The life of a social media post – and how it ultimately leads to a sale
It can be hard to believe at times, but every social media post has the potential to turn into a sale. Often there are a few steps involved, and sometimes the conversion is almost instant. In either case, however, it can be helpful to understand the theoretical life of a social media post. Think about the strategy to make sure each step results in you looking at the reviews, checking your website, filling out a form, reading an e-book, contacting your sales rep, making a purchase, and everything in between one more step below . Remember, as long as the person is in the funnel, you have a potential sale.
Awareness & Commitment
It's important to understand the impact social media has on exposure to new products and services that would otherwise go undetected. According to Oberlo, 54% of social browsers use social media to search for products. That's an incredibly impressive number, and it really speaks for the sheer impression social media makes on consumers. In addition, it not only reaches the audience, it also converts and makes the purchase. 90% of people buy from brands they follow on social media, and half of those purchases are made within a week of contacting the post office.
In other words, it's clear how engagement can lead to brand awareness and ultimately sales, but the key is making sure you don't lose people further down the pipeline.
Reviews and product feedback
Once people become interested in the product and brand you represent, the first thing they will look for is reviews and feedback for those in front of them.
Positive online reviews are one of the most important things people need to consider when purchasing a new product or deciding on a new service / business that they have not used before. Video ratings are also intended to be used "at least intermittently" to gather information. However, be aware of the main sources that people collect information from:
- The retail websites themselves (i.e., if you sell your product on Amazon, Amazon reviews)
- The brand or manufacturer's website (i.e. your company's website)
- Brand communities
This list helps us to identify where feedback is particularly important. Of course, don't diminish the value of Google reviews or reviews on other websites, but by all means focus on building the positive feedback you can collect in these areas.
Look at your website
Once people see a social media post like your product and do a little research, they are most likely visiting your website. This is where it's really important to make a positive impression on your audience. Even if they are ordering from a third-party website (but especially if they are ordering directly from your ecommerce website), it is important that your website is professional, easy to use, and relevant. Nowadays, when people are not interacting with storefronts directly but are heading to websites through social media posts, your website is your image and determines whether people will choose to do business with you.
If you're a service company or a B2B company, you might not necessarily be selling products, but a service. This makes a website all the more important as your social media post leads it to your website and, ideally, to a landing page that you have optimized.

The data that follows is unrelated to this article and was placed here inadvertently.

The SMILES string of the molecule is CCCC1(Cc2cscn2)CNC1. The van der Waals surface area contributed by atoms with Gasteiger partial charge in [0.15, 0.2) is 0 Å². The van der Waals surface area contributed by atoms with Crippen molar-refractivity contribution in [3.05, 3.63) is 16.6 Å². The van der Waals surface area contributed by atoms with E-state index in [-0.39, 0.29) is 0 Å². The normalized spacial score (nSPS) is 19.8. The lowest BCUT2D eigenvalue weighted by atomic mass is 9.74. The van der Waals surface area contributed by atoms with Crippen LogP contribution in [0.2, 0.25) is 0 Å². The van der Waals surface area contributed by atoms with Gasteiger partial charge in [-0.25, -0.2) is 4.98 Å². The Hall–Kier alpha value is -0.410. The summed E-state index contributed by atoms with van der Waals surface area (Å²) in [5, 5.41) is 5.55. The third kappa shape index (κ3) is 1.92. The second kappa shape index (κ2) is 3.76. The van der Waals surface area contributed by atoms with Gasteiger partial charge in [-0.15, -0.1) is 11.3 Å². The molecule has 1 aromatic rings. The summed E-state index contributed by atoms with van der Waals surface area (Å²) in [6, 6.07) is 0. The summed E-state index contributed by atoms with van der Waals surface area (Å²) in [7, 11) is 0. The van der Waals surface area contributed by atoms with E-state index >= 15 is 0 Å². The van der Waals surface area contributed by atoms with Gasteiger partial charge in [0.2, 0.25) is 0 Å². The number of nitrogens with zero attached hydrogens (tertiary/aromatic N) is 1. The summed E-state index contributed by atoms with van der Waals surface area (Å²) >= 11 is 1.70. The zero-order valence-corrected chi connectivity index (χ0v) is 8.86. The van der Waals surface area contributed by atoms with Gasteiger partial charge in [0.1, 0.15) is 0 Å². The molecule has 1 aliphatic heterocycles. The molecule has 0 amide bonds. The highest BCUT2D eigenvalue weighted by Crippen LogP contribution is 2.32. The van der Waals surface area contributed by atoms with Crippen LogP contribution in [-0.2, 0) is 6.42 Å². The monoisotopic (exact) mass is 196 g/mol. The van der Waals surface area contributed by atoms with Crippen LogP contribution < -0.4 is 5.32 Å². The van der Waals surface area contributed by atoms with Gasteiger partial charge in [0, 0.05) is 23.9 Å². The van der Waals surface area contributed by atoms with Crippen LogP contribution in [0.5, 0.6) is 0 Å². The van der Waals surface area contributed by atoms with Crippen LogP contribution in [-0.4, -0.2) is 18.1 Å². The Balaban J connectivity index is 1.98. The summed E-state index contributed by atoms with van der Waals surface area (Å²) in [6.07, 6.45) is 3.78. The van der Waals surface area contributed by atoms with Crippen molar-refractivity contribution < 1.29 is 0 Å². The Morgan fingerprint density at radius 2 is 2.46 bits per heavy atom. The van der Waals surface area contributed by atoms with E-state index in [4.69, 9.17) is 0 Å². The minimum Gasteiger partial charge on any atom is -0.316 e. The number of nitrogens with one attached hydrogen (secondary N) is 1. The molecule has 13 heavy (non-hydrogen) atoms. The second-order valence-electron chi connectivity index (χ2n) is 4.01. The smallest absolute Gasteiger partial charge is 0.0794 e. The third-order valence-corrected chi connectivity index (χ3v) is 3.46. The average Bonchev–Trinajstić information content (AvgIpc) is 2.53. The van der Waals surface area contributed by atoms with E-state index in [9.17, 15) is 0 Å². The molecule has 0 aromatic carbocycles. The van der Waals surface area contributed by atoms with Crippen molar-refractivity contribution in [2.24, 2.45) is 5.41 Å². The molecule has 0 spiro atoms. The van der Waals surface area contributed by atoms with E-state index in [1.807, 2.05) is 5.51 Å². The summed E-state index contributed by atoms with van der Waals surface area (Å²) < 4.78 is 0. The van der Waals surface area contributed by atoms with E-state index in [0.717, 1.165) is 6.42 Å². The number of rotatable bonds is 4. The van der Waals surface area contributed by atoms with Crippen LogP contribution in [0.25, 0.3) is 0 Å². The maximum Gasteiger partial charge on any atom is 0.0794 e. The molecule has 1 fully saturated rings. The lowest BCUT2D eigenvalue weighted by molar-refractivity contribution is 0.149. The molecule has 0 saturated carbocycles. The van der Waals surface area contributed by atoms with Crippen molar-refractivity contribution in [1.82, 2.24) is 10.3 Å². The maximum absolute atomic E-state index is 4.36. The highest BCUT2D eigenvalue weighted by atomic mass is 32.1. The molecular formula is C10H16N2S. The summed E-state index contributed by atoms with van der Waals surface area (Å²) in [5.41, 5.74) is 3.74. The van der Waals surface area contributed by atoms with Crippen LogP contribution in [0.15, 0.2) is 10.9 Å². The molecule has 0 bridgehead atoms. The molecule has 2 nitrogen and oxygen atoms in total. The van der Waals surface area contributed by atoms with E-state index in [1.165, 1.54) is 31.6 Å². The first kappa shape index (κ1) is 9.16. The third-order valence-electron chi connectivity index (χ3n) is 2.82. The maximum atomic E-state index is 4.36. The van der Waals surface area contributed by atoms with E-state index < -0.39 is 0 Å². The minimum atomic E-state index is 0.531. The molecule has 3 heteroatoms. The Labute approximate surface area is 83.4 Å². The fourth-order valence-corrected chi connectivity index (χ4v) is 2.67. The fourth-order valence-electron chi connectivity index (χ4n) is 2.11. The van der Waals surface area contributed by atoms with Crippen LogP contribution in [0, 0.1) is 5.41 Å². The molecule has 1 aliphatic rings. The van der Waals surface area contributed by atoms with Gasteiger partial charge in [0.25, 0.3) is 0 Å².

Once your social media post leads a user to your website, you want people to fill out your request form. The whole goal is to get the person's contact information so that you can keep track of them even if they don't convert. Inquiry forms should be simple and straightforward, and not ask so many questions that people don't want to bother answering you.
A simple one: name, e-mail, telephone number (optional) and space to leave a message are sufficient. Some of the best contact forms leave out unnecessary information and focus on getting the customer to give them what you want.
Contacting your sales rep through social media
Social media posts can also lead potential customers to contact your sales team directly. With the "Call Now" CTA option on platforms like Facebook and Instagram, some users are choosing to call the company directly instead of navigating the web steps mentioned earlier. In this case, you want to make sure that the path of social media posts to the sales rep leads directly to a sale. Train your sales team well and help them see the value of this social media traffic by contacting your company over the phone.
The ultimate goal of a social media post is to get a customer to complete a sale. You can find more tips here. It's nice to get traffic to your website, inquiries, and people direct to your sales reps. However, if they don't close the sale, you're not really seeing the end result you want. Part of the life of a social media post is measuring conversions and seeing what leads to a sale. Which of the above ideas is your company most successful in showing? Are some of your posts more successful than others in getting your visitors to make a purchase? If so, what did you do well? Taking into account what actually makes your audience respond the way you want them to and measuring your success is a key factor in repeating the social media campaign cycle again.
What do you think is the most important aspect of getting a social media post to sell? Let us know in the comments below!
Amanda DiSilvestro is the Editor-in-Chief for Plan, Write, GO. She has been writing about everything to do with digital marketing for over 10 years, both as a ghostwriter and as a guest author and blog manager. Check out their blogging services to find out more!